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DC submits FOIA details for 2014 to Council – and finally posts them for the public

dcogcadmin | March 14, 2015 | Last modified: September 8, 2019

UPDATED 6-7-15  The Open Government Coalition has notified the D.C. government that the published FOIA report descried below is incorrect. After review, officiais agreed and said the report will be withdrawn, revised and resubmitted to the Council.  

Details are in the Coalition’s new posting, here.

The report, of all FOIA requests processed in 2014 by District of Columbia agencies, omitted the agency that usually receives the most — the Metopolitan Police Department. 

The Coalition’s full analysis of the 2014 year is thus delayed, and completion can’t be assured until D.C. government publishes corrected data. 


A report on how the government handled public records requests last year just became available to the public in the last 48 hours, well past a February 1 deadline set by law.  

The report, required by the D.C. Freedom of Information Act, covering the prior fiscal year (October 2013 through September 2014), includes sections by the Mayor and Attorney General with key measures of transparency, such as delays in agency processing, denials of requests, and results of appeals and lawsuits.  

The Coalition obtained a copy with transmittal letters to the Council from the D.C. Secretary and AG dated February 3 and January 30 and posted it.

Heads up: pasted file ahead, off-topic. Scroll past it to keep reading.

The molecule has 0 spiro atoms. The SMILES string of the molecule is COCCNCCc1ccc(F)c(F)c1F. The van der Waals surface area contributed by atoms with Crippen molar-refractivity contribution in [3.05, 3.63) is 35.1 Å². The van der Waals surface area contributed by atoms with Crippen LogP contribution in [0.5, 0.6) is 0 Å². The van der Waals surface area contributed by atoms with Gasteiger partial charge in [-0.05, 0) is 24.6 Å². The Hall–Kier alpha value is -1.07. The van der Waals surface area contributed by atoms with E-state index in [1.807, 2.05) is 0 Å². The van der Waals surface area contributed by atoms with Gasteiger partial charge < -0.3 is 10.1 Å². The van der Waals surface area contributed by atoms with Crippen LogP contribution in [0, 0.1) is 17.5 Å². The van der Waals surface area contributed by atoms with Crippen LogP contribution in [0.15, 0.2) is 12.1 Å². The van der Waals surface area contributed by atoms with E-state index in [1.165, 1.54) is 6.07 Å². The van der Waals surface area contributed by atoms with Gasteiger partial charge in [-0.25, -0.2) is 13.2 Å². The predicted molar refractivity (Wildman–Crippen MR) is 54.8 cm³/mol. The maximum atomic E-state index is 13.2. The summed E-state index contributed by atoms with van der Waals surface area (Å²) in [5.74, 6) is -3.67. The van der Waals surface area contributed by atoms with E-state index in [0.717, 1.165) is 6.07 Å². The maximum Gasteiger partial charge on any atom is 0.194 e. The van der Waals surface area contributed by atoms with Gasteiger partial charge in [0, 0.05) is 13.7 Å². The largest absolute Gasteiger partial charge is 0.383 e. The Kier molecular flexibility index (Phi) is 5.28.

But the reports were not available to the public, as also required by law.  Past reports have been on the website of the Office of the Secretary of the District, but not that for 2014 until just now (posting dated March 19). 

The delay is unexplained.

The government reports provide no analysis.  Accordingly, the D.C. Open Government Coalition has supplied its own each year (the one for 2013, for example, is available here). 

A quick glance shows several notable facts about DC FOIA in 2014:

—even though the mayor installed a new on-line request system called FOIAXpress in July to make the process easier for the public and staff, requests dropped 25 per cent, from 6,600 in 2014 to about 5,000 in 2014;

—about 20 per cent, one request out of five, were denied in part, the highest rate ever, while the rate of complete denial continued at about 8 percent;

—on-time performance, answering requests within 15 workdays, inched up slightly; that is, only 33 percent were late, down from 38 per cent in 2013. Of those late, almost half took over 26 workdays or more than five weeks. 

—dissatisfied customers grew more numerous — 115 appealed to the mayor, a 44 per cent jump from the 80 appeals in 2013.

The Coalition’s full analysis is expected in April.